Large occasions or small, happy couples make time to celebrate their love and happiness with friends and family. They don’t just have fun on birthdays, holidays, and anniversaries. They create festive occasions in between picnics, dinner parties, neighborhood gatherings, family reunions to get everybody together. In many families, as the relatives get older, they get together for funerals or memorial services. It is much better not to wait for a sad occasion, but to look for happy occasions, while everyone is alive and well, to celebrate together.
Give Back to Your Community and the World
The same qualities that make you a good marriage partner make you a good citizen. To be a good marriage partner you have to look beyond your own needs as an individual to the needs of your spouse. To be a good citizen, you have to look beyond your own needs and those of your family to the larger needs of others in the community. Being good in one arena reinforces the other. By making your community a better place to live, you are making yourself just a little bit better, too. That, in turn, will strengthen the bond of your relation¬ship. It is also some of the most deeply satisfying and pleasurable work you can do.
Helping others gives you and your partner another chance to celebrate successes. Building a community pool in your neighborhood, helping children learn to read, bringing a better politician into office, or finding a home for a homeless family gives you great cause to celebrate and to meet interesting people who share your outlook.
The opportunities to enjoy the satisfaction of serving your community are endless. You can work in a soup kitchen; volunteer to teach at your local school as a teacher’s aide or a tutor; organize fund-raisers for a new church, synagogue, or mosque; coach Little League or soccer; or be a Scout leader. You don’t have to wait until after retirement to begin! Doing something worthwhile and challenging leaves you feeling better about the world and yourselves. You realize how lucky you are.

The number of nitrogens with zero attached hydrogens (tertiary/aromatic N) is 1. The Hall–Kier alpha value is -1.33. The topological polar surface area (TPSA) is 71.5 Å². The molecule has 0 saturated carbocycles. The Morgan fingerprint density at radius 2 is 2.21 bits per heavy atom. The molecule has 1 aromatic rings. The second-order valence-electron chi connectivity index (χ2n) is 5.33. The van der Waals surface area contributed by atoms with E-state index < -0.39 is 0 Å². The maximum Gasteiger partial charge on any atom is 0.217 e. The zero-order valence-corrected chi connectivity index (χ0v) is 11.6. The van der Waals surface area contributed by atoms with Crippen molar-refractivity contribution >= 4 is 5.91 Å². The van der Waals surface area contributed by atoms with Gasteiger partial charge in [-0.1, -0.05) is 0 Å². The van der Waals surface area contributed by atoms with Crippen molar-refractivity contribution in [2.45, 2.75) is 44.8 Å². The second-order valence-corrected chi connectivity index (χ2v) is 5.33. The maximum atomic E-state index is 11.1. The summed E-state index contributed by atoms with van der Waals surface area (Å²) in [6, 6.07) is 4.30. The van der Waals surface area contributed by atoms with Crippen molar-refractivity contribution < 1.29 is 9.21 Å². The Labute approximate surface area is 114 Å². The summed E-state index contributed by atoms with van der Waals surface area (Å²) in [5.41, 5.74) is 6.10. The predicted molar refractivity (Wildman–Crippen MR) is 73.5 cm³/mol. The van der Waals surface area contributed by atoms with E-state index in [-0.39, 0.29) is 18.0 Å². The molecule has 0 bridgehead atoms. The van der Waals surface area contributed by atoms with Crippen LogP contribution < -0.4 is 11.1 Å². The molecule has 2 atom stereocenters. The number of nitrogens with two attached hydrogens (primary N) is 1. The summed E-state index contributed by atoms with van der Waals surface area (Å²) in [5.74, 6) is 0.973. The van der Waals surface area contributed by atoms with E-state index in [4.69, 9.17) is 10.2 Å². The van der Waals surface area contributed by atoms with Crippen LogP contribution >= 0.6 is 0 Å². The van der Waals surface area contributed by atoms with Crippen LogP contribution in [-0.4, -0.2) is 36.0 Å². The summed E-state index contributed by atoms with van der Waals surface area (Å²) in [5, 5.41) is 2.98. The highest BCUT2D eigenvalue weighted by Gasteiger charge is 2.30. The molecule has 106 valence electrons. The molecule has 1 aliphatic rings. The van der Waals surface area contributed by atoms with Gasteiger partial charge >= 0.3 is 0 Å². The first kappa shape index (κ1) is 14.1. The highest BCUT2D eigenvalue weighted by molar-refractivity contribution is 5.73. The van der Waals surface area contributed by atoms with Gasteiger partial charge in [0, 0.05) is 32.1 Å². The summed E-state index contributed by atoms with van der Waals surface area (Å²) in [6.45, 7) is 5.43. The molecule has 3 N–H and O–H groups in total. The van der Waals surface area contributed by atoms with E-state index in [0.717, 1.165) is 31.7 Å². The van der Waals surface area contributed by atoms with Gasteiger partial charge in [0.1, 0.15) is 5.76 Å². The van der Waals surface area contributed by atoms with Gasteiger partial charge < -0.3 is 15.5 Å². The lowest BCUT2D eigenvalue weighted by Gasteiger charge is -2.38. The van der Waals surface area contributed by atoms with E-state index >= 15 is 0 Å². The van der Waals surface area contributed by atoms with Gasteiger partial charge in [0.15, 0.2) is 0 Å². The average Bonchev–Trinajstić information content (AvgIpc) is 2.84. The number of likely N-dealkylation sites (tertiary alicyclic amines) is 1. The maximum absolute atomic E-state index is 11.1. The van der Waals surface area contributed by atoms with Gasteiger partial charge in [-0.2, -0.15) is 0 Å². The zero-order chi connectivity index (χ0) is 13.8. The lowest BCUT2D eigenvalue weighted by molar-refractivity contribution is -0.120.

Whether you and your partner work together or separately, doing something for others brings out the best in each of you. You have one more thing to admire. That goes double when you can get your children involved, too. Your whole family grandchildren included will reap the benefits.
“I was eating lunch with my seven-year-old granddaughter after her riding lesson, when she spilled some Coke on the floor,” Gerry, the proud grandfather, recalls. “She went to get paper towels to clean it up. As she wiped up the spill, she realized the floor looked much whiter in that patch than the rest. So she spilled out some more Coke and cleaned a bigger and bigger section of the floor until practically the whole floor was spotless. I said, ‘The floor looks nice now, but why did you do it?’ She looked at me with a very serious face and said, ‘How else can I make the world a better place, Grandpa?’”
You Get Back More Than You Give
Building a happy, healthy life together brings you full circle. The love and respect you’ve shared with each other become the seeds of love and respect for others. Your ability to share in decision making gives you stability and a sense that you’re in it together. Having a wonderful sex life keeps you feeling vibrant and intimately connected. Staying fit and healthy gives you the energy and enthusiasm to experience more fun and more pleasure in your lives.
Nearly every aspect of your lives together is enhanced by a good marriage. You’re likely to surround yourself with friends who also have good marriages. You’ll have an exciting partner with whom to explore each day. If you’re lucky, you’ll have the unparalleled joy of raising children together. If you’re even luckier and work hard at your marriage all your lives, you may also be able to see your children and grandchildren carry on your tradition and have great marriages for themselves.
“Lilo and I suspected we would be happy together more than five decades ago when we first met, but the reality is even better than our dreams,” Gerry says.
“We imagined us together, as a little old couple, holding hands,” Lilo adds. Gerry continues Lilo’s thought. “We’re not just holding hands, we’re still dancing, we’re still making love, and we’re still skiing down mountains together. Looking back, I know we couldn’t have had such a great life with anyone else.”
“Gerry got me to be more adventurous, and I got him to be more sociable. We have as much fun now as we did when we were younger. Being married has widened our world immeasurably,” Lilo says. “We love the spouses of our children, and our grandchildren our family has been one of the greatest joys. We’ve shared the magic of a wonderful marriage and the miracle of children. The best part is being there for each other. We also were fortunate to be able to have an impact on our community together. In a great marriage you get older but not old.”
This article was adapted with permission from WONDERFUL MARRIAGE Copyright © 2008 By Lilo J. Leeds and Gerard G. Leeds. BenBella Books, Inc. 6440 N. Central Expressway, Suite 503 Dallas TX 75206. For more information about this book or information about the its authors Lilo and Gerard Leeds, Terrence Real and Susan Seliger.